Ludwig van Beethoven: Symphony No.1
Ludwig van Beethoven grew up hearing and learning about the symphonies of his predecessors such as Mozart and Haydn. When he was a boy, Mozart was penning his famous Salzburg symphonies, and when he was a teenager, Mozart was writing his perennial late symphonies. In the same year that Beethoven began sketches of his First Symphony, Haydn had premiered his 103rd and 104th symphonies.
Although he began composing the symphony in 1795, the work did not appear in its entirety until 1800. The work bears much resemblance to the classical style that he had grown up with. However the symphony was also hailed as fresh, new and exciting, with Beethoven being dubbed as the voice of the future in the symphonic world.
Symphony No.1 premiered on April 2nd 1800 at the Burgtheater in Vienna. The piece was subsequently published the next year by Hoffmeister & Kühnel of Leipzig. Beethoven used the premiere of this work to show Vienna the talents he possessed – which certainly seemed to work for him.
Set in four movements, Beethoven’s First Symphony is scored for a traditional classical orchestra.
Movement I – Adagio molto – Allegro con brio
Opening with a series of chords from the winds and horns accompanied by pizzicato strings, the sparse opening makes the tutti sections much more impactful. This introduction goes away from the classical style introduction, which certainly caught the attention of critics and audiences at the time. As the tempo changes the strings take over the memorable theme. Beethoven also utilises different dynamics throughout, such as fp, to create drama around the music. This was something that wasn’t as widely used at the time.
The lyrical theme between the oboe and flute brings the work back firmly into classical traditions, however now with Beethoven’s harmonic colourations and dramatic dynamics. The movement ends with a glorious tutti section that leads to a succession of big chords.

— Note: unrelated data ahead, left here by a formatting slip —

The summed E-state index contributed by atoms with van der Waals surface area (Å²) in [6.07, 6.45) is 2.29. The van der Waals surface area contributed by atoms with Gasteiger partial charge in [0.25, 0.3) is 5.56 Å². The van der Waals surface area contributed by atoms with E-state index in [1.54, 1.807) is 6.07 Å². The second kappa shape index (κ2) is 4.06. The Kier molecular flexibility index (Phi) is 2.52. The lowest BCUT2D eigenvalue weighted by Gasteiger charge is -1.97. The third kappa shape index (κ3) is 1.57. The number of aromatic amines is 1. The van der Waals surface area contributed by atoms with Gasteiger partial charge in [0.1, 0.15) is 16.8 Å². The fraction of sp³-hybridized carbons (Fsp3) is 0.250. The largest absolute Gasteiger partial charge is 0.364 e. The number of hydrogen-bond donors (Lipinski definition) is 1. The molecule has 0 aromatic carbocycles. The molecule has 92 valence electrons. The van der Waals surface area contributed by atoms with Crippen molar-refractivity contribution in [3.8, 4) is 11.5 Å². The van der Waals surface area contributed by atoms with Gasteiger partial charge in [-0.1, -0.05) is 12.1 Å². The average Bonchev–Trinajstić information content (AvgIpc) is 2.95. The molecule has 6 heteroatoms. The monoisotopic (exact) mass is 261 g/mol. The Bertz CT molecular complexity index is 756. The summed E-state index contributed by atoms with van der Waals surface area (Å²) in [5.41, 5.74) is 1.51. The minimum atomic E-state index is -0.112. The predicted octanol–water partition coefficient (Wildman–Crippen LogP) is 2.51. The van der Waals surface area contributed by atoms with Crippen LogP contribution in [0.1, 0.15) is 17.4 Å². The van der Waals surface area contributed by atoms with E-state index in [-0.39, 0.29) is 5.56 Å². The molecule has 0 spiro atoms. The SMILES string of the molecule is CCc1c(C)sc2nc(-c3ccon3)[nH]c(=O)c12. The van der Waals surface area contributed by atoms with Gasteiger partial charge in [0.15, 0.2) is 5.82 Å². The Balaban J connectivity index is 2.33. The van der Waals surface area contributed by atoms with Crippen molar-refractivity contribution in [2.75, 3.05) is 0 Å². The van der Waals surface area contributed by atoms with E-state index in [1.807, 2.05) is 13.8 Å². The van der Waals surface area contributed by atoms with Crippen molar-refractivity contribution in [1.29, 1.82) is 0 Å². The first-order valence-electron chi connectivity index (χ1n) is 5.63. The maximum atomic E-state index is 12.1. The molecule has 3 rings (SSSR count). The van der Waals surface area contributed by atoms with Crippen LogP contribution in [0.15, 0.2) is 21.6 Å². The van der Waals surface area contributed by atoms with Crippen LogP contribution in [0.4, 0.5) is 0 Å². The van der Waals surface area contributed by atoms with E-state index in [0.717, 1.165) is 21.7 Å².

Movement II – Andante cantabile con moto
The simplistic second movement takes the opening theme and uses it for the whole movement. Beethoven utilises the whole orchestra in this movement too, something that was not always seen at this point in history. He uses the extra instruments to create timbral colours which, in turn, create gloriously rich textures.
Movement III – Menuetto
The title of this movement is slightly misleading, as one would expect a stately minuet dance to be at the heart of the music. However, the music soon springs into an animated and energetic scherzo. The brisk pace is relentless and carries the melodies through the orchestra at quite the pace. The boisterous timpani adds drama and excitement to the texture in the opening statements. Beethoven was evidently wanting more zest and animation in this movement, with musicologist Maynard Solomon commenting that “The third movement was a fitting goodbye to the eighteenth century.”
The graceful and lyrical trio provides some light and shade into the movement before the opening theme bursts back. The pace and intensity are reignited until the exciting end.
Movement IV – Allegro molto e vivace
The slow opening of the finale movement harks back to the first movement, which saw an unusual introduction before the music races off. Short scale fragments are played by the first violins, which build on the tonality of the movement. The rather unusual opening soon fades into the past as the high-spirited strings enter with the first theme.
The movement is awash with flurries of string melodies, with all the best parts of the previous movements being showcased in this final movement. The quick changes in tempo, Beethoven’s use of dynamics and texture, plus the drama threaded throughout the music makes this one of Beethoven’s most-loved works. The novelty of the general pause is used for dramatic effect, which all of a sudden stops the whirling music before the almost immediate re-entry into the energetic movement.
Although this was the first of nine symphonies that Beethoven penned, the First remains one of his most important. The work is a statement to the world and foreshadowed the changes that were to come in the future. The work is high-octane and showcases some of the best that Beethoven had to offer at the time. It is still one his most popular works to date.
Ⓒ Alex Burns
You might also enjoy… Johannes Brahms: Symphony No.1
*This blog is part of the German Speaking Musical Greats Project 2019/20